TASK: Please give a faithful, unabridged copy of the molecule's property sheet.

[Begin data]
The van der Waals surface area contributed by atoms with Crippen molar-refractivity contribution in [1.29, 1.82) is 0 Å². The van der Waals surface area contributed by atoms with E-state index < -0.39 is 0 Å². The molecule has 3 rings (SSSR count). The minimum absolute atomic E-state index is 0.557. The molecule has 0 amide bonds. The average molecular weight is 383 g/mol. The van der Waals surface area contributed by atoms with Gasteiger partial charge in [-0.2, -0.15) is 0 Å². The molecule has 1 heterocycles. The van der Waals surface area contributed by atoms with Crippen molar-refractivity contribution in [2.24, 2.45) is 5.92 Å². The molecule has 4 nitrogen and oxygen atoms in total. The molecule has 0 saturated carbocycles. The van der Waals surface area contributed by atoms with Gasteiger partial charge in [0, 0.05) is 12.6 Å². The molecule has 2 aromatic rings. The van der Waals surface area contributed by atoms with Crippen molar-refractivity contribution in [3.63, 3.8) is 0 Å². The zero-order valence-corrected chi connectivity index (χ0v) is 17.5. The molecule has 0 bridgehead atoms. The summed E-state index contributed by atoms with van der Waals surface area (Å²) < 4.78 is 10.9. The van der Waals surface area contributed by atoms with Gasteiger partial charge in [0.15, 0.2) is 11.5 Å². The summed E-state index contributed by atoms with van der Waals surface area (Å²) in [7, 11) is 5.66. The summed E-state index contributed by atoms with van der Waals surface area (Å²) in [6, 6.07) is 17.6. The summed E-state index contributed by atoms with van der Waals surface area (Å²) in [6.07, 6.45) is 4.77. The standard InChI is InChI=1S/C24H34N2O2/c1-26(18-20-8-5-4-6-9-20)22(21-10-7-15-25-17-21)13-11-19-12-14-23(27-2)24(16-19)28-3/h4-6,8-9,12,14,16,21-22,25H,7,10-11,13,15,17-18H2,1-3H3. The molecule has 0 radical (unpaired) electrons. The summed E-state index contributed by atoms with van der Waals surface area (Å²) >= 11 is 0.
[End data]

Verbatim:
The van der Waals surface area contributed by atoms with Crippen molar-refractivity contribution in [1.29, 1.82) is 0 Å². The van der Waals surface area contributed by atoms with E-state index < -0.39 is 0 Å². The molecule has 3 rings (SSSR count). The minimum absolute atomic E-state index is 0.557. The molecule has 0 amide bonds. The average molecular weight is 383 g/mol. The van der Waals surface area contributed by atoms with Gasteiger partial charge in [-0.2, -0.15) is 0 Å². The molecule has 1 heterocycles. The van der Waals surface area contributed by atoms with Crippen molar-refractivity contribution in [2.24, 2.45) is 5.92 Å². The molecule has 4 nitrogen and oxygen atoms in total. The molecule has 0 saturated carbocycles. The van der Waals surface area contributed by atoms with Gasteiger partial charge in [0, 0.05) is 12.6 Å². The molecule has 2 aromatic rings. The van der Waals surface area contributed by atoms with Crippen molar-refractivity contribution in [3.63, 3.8) is 0 Å². The zero-order valence-corrected chi connectivity index (χ0v) is 17.5. The molecule has 0 bridgehead atoms. The summed E-state index contributed by atoms with van der Waals surface area (Å²) < 4.78 is 10.9. The van der Waals surface area contributed by atoms with Gasteiger partial charge in [0.15, 0.2) is 11.5 Å². The summed E-state index contributed by atoms with van der Waals surface area (Å²) in [7, 11) is 5.66. The summed E-state index contributed by atoms with van der Waals surface area (Å²) in [6, 6.07) is 17.6. The summed E-state index contributed by atoms with van der Waals surface area (Å²) in [6.07, 6.45) is 4.77. The standard InChI is InChI=1S/C24H34N2O2/c1-26(18-20-8-5-4-6-9-20)22(21-10-7-15-25-17-21)13-11-19-12-14-23(27-2)24(16-19)28-3/h4-6,8-9,12,14,16,21-22,25H,7,10-11,13,15,17-18H2,1-3H3. The molecule has 0 radical (unpaired) electrons. The summed E-state index contributed by atoms with van der Waals surface area (Å²) >= 11 is 0.